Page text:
Claude CAPPA, a minor by his Guardian ad Litem, Angelina Bonnici, and Angelina Bonnici, individually, Plaintiffs and Respondents, v. OSCAR C. HOLMES, INC., a corporation, City of San Mateo, a municipal corporation, et al., Defendants and Appellants.
Oscar C. Holmes, Inc., and City of San Mateo, defendants below, appeal from a judgment in favor of plaintiffs Claude L. Cappa and Angelina Bonnici.
The facts, viewed in a light most favorable to the plaintiffs (see Green Trees Enterprises, Inc. v. Palm Springs Alpine Estates, Inc., 66 Cal.2d 782, 784—785, 59 Cal.Rptr. 141, 427 P.2d 805) follow.
Oscar C. Holmes, Inc., a contractor, was constructing a multi-level parking lot covering about three blocks for the City of San Mateo. A portion of the structure was completed and open for public use; other portions were still under construction. On a Sunday afternoon plaintiff Cappa, then 16 years old, was going to a movie with another boy. They parked their car on the parking lot's second level where it was open to the public. The boys decided to take a short cut to the movie. On the same second floor level was a fence or barricade which had some openings and on or near which was a sign reading: ‘Danger—Construction Parking Only.’ They walked through the opening into an incompleted area about the size of a football field; it looked like ‘a large slab of concrete, just nice and level and smooth.’ There were no fences or railings on the edge of the area. While walking 3 or 4 feet from the edge plaintiff Cappa tripped over something, his feet went out from under him, and he went over the edge. He fell 30 or 40 feet sustaining injuries.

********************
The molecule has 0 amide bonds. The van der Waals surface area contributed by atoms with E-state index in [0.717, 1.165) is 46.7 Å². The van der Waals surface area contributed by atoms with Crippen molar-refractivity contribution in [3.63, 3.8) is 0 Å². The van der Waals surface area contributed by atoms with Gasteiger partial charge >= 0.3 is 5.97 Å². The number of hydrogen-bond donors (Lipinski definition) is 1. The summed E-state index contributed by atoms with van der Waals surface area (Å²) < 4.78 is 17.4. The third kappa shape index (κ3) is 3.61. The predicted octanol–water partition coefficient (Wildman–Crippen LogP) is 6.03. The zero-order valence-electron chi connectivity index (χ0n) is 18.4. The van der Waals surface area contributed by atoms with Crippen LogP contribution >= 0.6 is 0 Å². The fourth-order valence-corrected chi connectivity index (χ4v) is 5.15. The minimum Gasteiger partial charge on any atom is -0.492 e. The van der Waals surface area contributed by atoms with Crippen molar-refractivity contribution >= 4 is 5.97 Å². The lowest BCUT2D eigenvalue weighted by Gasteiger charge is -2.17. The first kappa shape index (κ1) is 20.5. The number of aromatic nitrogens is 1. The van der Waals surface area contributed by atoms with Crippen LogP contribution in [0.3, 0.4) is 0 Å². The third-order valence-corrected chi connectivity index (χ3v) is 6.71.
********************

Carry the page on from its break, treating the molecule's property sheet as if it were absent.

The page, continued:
The judgment, entered on a jury verdict, awarded Cappa $20,000 and his mother Angelina Bonnici $1,805 for his medical expenses paid by her.
I. Defendants' principal claims of error concern the trial court's jury instruction on section 1632 of the Construction Safety Orders. (Cal.Admin.Code, Tit. 8.) This safety order was prescribed by the Division of Industrial Safety of the Department of Industrial Relations, under the authority of Labor Code section 6500. The dispute instruction was in the following language: ‘If surfacing provides a passageway that extends to any side of a floor where a man or material might fall, it shall be fenced on all sides by a railing and toe board. ( ) All railings, or barriers guarding floor or roof, shall be left in place until further construction provides permanent protection or an effective hazard control. Work shall be arranged so that openings are left unprotected for the least time possible during the transition from temporary to permanent safeguards.'[FN1]
It is first contended that the safety order was intended only for the protection of workmen on the job, not for uninvited persons such as Cappa.
The basic rule with which we are concerned is easily determined. As said in Crain v. Sestak, 262 Cal.App.2d 478, 486, 68 Cal.Rptr. 849, 854: ‘The violation of a safety order or statute is actionable negligence only as to those persons for whose benefit or protection it was enacted . . ..’ (See also Vesely v. Sager, 5 Cal.3d 153, 164, 95 Cal.Rptr. 623, 486 P.2d 151; Nunneley v. Edgar Hotel, 36 Cal.2d 493, 497, 225 P.2d 497; Routh v. Quinn, 20 Cal.2d 488, 491—492, 127 P.2d 1.)